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Don't Let Pious Notions Stagnate Your Preaching

We get emails and comments all the time from readers. I love to receive them and try to answer them if I can. Many are happy with the “down to earth” and “practical” insights that I attempt to present in simple language. I try to steer clear of canned and trite teaching that people think they are supposed to hear. I attempt to give you real tools to help you in a real ministry in the real world.

Some disagree with this approach. I think disagreements can be helpful. I have learned more from disagreements than from agreements, but some of these disagreements come from a piety that does not deal with the reality that preparation for the preaching moment requires that the preacher put in some real work. No, the preacher does not receive a message from God without putting forth any work whatsoever.

For example, there are those who make an argument that sounds a lot like this one:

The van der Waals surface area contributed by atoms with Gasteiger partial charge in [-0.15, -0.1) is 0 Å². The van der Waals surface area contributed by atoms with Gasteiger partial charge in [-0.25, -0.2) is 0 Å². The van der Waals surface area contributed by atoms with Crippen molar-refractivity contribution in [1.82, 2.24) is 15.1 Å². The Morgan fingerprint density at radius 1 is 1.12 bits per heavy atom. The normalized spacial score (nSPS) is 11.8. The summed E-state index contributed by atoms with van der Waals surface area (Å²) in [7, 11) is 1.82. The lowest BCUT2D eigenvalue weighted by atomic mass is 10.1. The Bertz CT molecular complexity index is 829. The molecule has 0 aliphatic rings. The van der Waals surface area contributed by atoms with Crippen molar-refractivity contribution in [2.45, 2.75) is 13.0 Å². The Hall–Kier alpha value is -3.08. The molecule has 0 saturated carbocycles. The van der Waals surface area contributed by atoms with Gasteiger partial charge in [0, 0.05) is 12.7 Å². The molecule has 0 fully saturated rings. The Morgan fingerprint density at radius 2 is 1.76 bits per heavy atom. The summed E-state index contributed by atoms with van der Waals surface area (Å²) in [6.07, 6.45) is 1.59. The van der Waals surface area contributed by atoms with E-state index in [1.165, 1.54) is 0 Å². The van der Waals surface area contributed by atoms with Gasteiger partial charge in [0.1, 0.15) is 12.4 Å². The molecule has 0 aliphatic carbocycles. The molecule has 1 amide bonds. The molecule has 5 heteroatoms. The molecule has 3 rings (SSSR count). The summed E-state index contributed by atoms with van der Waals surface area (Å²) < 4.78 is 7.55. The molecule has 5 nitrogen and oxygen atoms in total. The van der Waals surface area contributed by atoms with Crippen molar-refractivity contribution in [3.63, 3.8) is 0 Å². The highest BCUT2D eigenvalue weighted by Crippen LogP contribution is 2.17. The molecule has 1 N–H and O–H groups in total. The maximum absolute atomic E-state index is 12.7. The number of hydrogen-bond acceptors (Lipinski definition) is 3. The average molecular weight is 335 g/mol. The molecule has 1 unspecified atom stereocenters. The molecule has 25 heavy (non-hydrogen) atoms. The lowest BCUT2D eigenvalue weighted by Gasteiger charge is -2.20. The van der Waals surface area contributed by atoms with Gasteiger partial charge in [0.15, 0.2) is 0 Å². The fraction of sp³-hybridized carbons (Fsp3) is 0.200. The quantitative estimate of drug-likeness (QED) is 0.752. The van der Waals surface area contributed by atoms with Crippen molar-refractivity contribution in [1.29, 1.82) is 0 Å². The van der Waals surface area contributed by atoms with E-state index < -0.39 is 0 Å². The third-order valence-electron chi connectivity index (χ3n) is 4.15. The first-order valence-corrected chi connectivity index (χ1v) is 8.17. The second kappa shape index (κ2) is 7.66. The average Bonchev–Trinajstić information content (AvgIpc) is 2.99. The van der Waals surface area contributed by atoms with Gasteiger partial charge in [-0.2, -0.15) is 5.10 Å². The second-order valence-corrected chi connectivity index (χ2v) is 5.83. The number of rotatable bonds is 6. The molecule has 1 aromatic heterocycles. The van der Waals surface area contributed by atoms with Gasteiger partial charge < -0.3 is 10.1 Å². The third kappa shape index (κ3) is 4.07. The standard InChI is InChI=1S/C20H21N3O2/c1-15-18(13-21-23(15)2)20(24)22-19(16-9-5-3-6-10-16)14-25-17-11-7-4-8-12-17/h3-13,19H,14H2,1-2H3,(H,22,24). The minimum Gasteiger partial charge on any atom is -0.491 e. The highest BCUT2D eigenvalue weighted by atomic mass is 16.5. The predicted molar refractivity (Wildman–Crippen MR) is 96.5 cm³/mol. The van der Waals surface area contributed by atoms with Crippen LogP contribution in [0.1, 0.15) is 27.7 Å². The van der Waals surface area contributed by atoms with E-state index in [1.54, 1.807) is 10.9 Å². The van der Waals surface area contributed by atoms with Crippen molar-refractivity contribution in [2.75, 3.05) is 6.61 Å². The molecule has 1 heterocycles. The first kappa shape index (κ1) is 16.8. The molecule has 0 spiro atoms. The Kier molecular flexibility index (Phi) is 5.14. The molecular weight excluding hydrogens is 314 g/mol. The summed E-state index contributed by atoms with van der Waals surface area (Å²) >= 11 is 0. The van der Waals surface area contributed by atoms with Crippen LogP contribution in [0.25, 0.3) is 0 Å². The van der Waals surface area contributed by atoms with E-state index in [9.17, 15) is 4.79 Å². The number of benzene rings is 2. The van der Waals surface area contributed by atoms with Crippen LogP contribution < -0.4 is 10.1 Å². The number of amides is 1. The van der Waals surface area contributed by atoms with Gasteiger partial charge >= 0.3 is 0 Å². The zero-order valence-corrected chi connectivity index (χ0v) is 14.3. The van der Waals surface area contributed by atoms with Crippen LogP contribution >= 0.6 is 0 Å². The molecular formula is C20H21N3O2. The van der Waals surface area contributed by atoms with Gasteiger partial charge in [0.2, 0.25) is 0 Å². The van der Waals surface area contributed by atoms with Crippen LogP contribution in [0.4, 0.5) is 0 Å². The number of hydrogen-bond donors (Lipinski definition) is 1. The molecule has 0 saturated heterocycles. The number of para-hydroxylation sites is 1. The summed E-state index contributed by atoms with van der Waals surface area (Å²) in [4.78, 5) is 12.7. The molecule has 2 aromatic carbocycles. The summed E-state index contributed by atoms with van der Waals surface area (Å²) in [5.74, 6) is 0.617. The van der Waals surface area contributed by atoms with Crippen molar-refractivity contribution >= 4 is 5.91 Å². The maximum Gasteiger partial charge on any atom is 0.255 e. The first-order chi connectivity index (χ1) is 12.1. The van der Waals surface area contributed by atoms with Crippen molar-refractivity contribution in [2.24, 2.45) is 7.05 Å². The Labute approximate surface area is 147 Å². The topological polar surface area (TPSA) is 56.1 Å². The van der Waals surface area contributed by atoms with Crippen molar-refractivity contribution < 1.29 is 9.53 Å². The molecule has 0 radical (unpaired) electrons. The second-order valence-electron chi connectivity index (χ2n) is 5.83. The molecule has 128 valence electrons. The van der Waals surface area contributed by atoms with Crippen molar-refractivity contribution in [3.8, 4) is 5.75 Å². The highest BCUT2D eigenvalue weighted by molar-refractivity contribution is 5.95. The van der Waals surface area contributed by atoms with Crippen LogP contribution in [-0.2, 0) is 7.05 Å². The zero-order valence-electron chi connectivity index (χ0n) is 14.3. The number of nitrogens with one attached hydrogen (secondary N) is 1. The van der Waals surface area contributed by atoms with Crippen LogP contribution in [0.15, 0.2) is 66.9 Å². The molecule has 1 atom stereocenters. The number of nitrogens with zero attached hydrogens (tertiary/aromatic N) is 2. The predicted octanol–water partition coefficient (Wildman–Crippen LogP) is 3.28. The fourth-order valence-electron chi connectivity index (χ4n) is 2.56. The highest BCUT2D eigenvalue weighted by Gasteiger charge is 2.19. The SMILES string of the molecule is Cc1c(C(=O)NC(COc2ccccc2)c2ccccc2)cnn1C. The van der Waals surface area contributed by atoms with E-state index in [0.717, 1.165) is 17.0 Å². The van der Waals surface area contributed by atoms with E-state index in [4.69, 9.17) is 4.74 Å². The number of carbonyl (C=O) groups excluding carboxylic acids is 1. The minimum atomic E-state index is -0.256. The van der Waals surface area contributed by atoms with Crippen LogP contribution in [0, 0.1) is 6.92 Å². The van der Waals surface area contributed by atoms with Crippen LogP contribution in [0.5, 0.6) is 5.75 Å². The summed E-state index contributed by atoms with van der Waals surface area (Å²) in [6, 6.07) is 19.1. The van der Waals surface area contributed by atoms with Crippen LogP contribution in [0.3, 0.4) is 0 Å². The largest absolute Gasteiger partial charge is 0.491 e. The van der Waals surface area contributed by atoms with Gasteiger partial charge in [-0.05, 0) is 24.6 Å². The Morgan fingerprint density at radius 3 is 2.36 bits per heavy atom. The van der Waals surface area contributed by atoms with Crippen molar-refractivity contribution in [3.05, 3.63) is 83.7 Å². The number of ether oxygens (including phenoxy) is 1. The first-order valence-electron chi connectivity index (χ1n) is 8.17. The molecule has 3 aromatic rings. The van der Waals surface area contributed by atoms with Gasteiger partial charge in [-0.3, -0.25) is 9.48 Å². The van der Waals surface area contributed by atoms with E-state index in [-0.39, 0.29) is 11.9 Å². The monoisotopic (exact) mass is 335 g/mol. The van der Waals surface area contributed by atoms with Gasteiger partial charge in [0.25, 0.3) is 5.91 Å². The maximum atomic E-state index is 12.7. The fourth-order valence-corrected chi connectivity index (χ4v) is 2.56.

If you are called, then you don’t need a website like SoulPreaching.Com to teach you to preach!

We get this kind of statement from time to time, either on YouTube or on SoulPreaching itself. The first thing that comes to mind when addressing such a statement is, why did the commentor come to this website if he/she thinks that called people don’t need any training to help them in their call? But on a more serious note, this argument taken to its logical conclusion would mean that we should shut down all bible schools, seminaries and universities. When God calls you, according to this understanding, you don’t need to do any more work.

But let’s be clear, becoming a better preacher requires work. I think formal training can be helpful, but even if you do not receive formal training from an educatioinal instution, you need to avail yourself of books, websites, practice and even peer review. All of these things, in addition to prayer, Bible study and your call, will help you to become a better preacher. Simply leaning on the idea that you have been called without doing any more work will stifle your improvement.

Another belief that hinders our improvement as preachers is an argument that goes like this:

The sermon is solely a product of God who gives it to us, we just deliver what God has given to us!